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The voice of Scotland’s vibrant voluntary sector

Published by Scottish Council for Voluntary Organisations

TFN is published by the Scottish Council for Voluntary Organisations, Mansfield Traquair Centre, 15 Mansfield Place, Edinburgh, EH3 6BB. The Scottish Council for Voluntary Organisations (SCVO) is a Scottish Charitable Incorporated Organisation. Registration number SC003558.

Charities welcome plan to scrap women’s jail

This news post is almost 9 years old

New prison strategy will focus on non-custodial and community methods

Controversial plans for a new women’s jail in Scotland will not go ahead – with the Scottish Government saying it will look at community and non-custodial alternatives instead.

Charities and prison reformers had spoken out against the £75 million scheme, which would have seen a facility built on a former high school site in Greenock.

It would have replaced Cornton Vale in Stirling, which has been branded as “not fit for purpose”.

However, justice secretary Michael Matheson announced the plan would be scrapped on Monday morning (26 January) after a visit to the 218 centre in Glasgow, which is run by charity Turning Point Scotland.

The 12-bed residential unit provides an alternative to prison for some offenders and offers a range of compulsory and optional group work sessions and one-to-one support.

We need to transform services for women so that we can help them break the cycle of reoffending and they can start making a positive contribution to society.

Matheson said: “Since taking up post as justice secretary, I have been looking closely at proposals for a new prison for female offenders at Inverclyde. I’ve also listened carefully to the views expressed by a number of key interest groups.

“I’ve decided that the current plans for a prison for women in Inverclyde should not go ahead. It does not fit with my vision of how a modern and progressive country should be addressing female offending. We need to be bolder and take a more radical and ambitious approach in Scotland.

“When it comes to the justice system, we must be smarter with the choices we make and be more sophisticated in the way in which we deal with female offenders.”

Matheson said future proposals for the women’s prison estate would be guided by the Commission on Women Offenders (CWO), which was set up by the Scottish Government in 2012 and headed by former lord advocate Elish Angiolini.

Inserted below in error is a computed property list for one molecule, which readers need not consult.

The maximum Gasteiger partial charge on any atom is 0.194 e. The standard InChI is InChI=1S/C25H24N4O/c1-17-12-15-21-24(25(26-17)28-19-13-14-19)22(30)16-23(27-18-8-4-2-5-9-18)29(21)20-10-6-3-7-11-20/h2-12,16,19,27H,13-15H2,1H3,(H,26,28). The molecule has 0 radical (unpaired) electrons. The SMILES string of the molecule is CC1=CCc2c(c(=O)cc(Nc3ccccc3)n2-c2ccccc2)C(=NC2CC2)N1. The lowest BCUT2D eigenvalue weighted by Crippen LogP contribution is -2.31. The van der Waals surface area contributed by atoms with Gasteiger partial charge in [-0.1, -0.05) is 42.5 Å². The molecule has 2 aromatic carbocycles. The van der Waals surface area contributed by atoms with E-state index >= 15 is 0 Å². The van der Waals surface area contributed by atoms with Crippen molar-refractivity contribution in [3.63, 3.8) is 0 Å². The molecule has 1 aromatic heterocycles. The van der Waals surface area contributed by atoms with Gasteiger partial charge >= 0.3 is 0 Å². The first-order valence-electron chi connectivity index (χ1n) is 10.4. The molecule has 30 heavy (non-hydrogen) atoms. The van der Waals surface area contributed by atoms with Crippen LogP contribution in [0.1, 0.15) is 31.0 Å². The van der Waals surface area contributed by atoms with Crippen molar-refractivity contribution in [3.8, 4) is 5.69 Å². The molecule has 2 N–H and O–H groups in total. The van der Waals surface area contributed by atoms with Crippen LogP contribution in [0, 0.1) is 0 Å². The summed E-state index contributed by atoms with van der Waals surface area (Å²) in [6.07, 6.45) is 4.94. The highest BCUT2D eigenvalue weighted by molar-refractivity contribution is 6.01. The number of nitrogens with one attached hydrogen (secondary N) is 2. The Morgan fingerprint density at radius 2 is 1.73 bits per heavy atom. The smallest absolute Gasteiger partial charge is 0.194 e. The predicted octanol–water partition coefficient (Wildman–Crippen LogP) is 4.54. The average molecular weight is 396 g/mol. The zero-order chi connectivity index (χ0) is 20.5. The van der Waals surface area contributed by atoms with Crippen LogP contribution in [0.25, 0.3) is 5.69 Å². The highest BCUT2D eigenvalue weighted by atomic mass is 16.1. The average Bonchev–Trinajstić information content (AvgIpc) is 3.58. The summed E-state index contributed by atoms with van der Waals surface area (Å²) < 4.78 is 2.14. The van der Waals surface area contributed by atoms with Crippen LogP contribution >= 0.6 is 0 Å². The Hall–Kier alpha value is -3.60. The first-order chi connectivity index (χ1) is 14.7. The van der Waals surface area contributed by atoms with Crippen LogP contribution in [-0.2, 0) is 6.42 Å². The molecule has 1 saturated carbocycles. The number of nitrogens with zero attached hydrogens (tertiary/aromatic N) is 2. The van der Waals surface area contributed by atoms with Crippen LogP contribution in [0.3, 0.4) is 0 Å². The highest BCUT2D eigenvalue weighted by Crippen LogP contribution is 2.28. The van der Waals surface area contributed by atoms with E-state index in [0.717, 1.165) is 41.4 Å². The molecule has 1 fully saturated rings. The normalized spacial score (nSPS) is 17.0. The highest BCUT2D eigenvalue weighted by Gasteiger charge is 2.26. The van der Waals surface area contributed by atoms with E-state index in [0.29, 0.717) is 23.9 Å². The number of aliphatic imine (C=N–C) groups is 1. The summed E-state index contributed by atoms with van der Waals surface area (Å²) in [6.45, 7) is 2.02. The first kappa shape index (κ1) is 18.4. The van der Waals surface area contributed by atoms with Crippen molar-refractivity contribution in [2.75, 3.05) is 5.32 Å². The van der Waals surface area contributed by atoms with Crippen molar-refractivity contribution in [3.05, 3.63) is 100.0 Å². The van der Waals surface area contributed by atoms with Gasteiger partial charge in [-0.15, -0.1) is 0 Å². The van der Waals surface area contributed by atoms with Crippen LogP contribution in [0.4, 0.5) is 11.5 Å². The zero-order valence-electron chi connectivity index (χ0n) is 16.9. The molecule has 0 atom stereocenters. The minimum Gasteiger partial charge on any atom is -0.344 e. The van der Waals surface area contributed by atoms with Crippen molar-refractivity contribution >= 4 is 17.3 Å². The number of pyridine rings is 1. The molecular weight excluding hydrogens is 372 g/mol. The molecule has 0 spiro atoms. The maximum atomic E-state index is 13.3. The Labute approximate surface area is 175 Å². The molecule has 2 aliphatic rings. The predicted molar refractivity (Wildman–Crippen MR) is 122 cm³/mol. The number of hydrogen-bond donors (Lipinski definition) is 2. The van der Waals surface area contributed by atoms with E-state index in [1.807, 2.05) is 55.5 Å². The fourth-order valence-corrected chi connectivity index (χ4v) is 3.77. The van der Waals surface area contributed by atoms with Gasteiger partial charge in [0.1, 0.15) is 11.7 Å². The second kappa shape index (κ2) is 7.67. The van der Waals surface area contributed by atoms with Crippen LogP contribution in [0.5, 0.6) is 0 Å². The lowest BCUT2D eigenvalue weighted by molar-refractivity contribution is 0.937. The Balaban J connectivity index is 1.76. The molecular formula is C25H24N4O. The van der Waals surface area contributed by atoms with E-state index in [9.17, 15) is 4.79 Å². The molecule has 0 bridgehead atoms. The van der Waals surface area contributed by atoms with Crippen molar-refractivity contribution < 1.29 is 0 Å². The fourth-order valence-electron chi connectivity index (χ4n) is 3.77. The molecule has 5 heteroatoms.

He said: “We know that women offenders are far less likely to be a danger to the public compared with men. We also know that the families and children of female offenders are more likely to go off the rails and offend themselves if mothers are jailed miles away from home. This turns into a vicious circle, affecting future generations, and is doing nothing to address reoffending.

“I believe we should be investing in smaller regional and community-based custodial facilities across the country, rather than a large new prison for women. This approach would be more closely aligned with the vision set out by Dame Elish. It also demonstrates the Scottish Government’s commitment to tackling inequalities.

“We need to ensure that links to the family and community can be maintained, whilst targeted work is undertaken to address the specific issue which is fuelling the crime such as alcohol, drugs or mental health issues."

The CWO recommended that most women prisoners on remand or serving short-term sentences should be held in local prisons, that supported accommodation should be commissioned as an alternative to custody and that a range of alternatives to prosecution and to imprisoning women on remand should be developed.

It also said the existing Cornton Vale women’s prison in Stirling was not fit for purpose and should be replaced with a smaller specialist unit for long-term prisoners and those who present a significant risk to the public.

Martin Cawley, chief executive of Turning Point Scotland, said: “Community based alternatives to custody, like 218, support women to make positive changes in their lives by providing a safe, structured environment to help them improve health and wellbeing and address many of the underlying issues that contribute towards their offending, such as substance misuse issues.

“Many of the women using the service have a range of complex needs such as addiction, poor mental or physical health and trauma issues. By addressing these underlying issues, it reduces the likelihood of them reoffending in future.”

Charities such as the Howard League and Apex Scotland had spoken out against the building of a new women’s prison.

Alan Staff, chief executive of Apex, which works with offenders and ex-offenders, said: “We are delighted that this decision offers the opportunity to consider the most appropriate response to the pressing issue of why we imprison so many women and what we can do to improve matters.

“We hope that the breathing space gained will allow a truly joined-up consideration of the whole picture which should include improved accommodation for those women who require imprisonment in smaller local centres, a more enlightened approach to remand decisions and greater emphasis on prevention.

“Scotland should set standards not only for the very best prison provision but also for restricting the numbers imprisoned to the minimum required for public safety, and this applies to men and women alike.”

John Scott QC, convenor of Howard League Scotland, which campaigns for prison reform, said: "In deciding not to proceed with the proposal to build a new women’s prison at Inverclyde, the cabinet secretary is opening up the potential for greater use of community-based solutions for women who offend and women who are at risk of offending. This will benefit all of us. By dealing appropriately and effectively with this vulnerable group of women, Scotland will be a safer place."



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